The academic book industry is flailing after the introduction of a new policy that gives students cash, not vouchers.
The cash-for-textbooks allowance introduced by the National Student Financial Aid Scheme (NSFAS) in January has cost the book industry more than half a billion rand, putting hundreds of jobs at risk.
This is according to data collated by the Alliance for Academic Success, which represents the academic book supply industry, including the SA Booksellers Association and the Publishers Association of SA.
“Since NSFAS moved from a voucher to a cash system in January, sales at academic booksellers have dropped by R540m, compared with the previous year, the group said.
Previously, the R5,000 book allowance was ring-fenced and could only be spent on learning materials.
Now, the allowances are being paid directly to students’ bank accounts as cash, “which many students are not spending on academic materials as intended”.
As a result, sales have dropped by 40% across the academic bookselling industry and by nearly 91% at some stores, said the alliance.
“This simply cannot be allowed to happen.
“It is especially small- to medium-sized entrepreneurs that are feeling the brunt of the NSFAS shift to cash. Not only has revenue been affected, but we have no clarity on the official policy for next year. This means that we cannot order the correct quantities of books, despite last-order deadlines looming.”
At a time when universities are seeking good-quality local, Africanised content, academic publishers may also find it problematic to invest robustly in new local textbooks or updated editions, and predicting sales is becoming more difficult, the alliance said.
It has appealed to trade and industry minister Ebrahim Patel to intervene.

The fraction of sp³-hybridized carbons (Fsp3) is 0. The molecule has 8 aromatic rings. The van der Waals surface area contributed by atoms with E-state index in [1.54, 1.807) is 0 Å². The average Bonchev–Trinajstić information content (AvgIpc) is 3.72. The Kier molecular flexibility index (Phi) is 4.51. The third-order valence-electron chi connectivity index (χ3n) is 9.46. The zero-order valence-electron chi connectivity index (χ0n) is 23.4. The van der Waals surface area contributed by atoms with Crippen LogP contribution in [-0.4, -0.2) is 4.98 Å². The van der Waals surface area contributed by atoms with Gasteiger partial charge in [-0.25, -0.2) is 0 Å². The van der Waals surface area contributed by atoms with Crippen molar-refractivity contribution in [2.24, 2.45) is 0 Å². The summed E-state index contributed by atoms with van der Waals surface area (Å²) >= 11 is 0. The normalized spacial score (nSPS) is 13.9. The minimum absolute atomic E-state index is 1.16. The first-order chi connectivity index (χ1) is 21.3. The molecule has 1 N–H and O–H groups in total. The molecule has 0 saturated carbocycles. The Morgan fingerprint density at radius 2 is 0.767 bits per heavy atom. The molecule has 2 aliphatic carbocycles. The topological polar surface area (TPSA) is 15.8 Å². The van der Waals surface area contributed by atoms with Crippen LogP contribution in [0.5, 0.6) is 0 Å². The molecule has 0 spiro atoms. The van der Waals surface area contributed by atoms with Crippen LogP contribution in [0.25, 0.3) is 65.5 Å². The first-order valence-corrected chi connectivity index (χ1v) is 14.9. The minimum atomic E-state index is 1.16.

The booksellers alliance said: “The concern goes further than just our industry: It is essential that students have their prescribed textbooks to succeed at university — this is why a book allowance is included in the NSFAS bursary. If students are not using the book allowance for the learning materials they need to study, their academic success is at risk.”
Meanwhile, NSFAS said on Sunday that it had received 216,758 applications for next year, six weeks after opening the process. This figure is 50,000 more than the previous year at the same time.
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Only 10% of applicants chose Technical and Vocational Education and Training (TVET) colleges as their preferred institutions of study.
“This shows that as a country we have not yet positioned TVET education and the associated criticality of skills developments as an imperative choice for our national development ideals,” said NSFAS.
The applications process is still open for Grade 9 to 12 pupils and out-of-school youth who wish to further their studies with the support of the government bursary scheme next year.
Applicants whose families’ total household income is less than R350,000 a year are eligible to receive the bursary. NSFAS said applicants with special needs or disabilities would take priority, with beneficiaries of social grants.
All candidates must meet academic requirements for tertiary studies, as students only receive funding once registered at a public institution of higher learning for an approved qualification.
So far, KwaZulu-Natal, Gauteng, and Limpopo have submitted the most applications to NSFAS. The fewest are from the western and northern Cape provinces.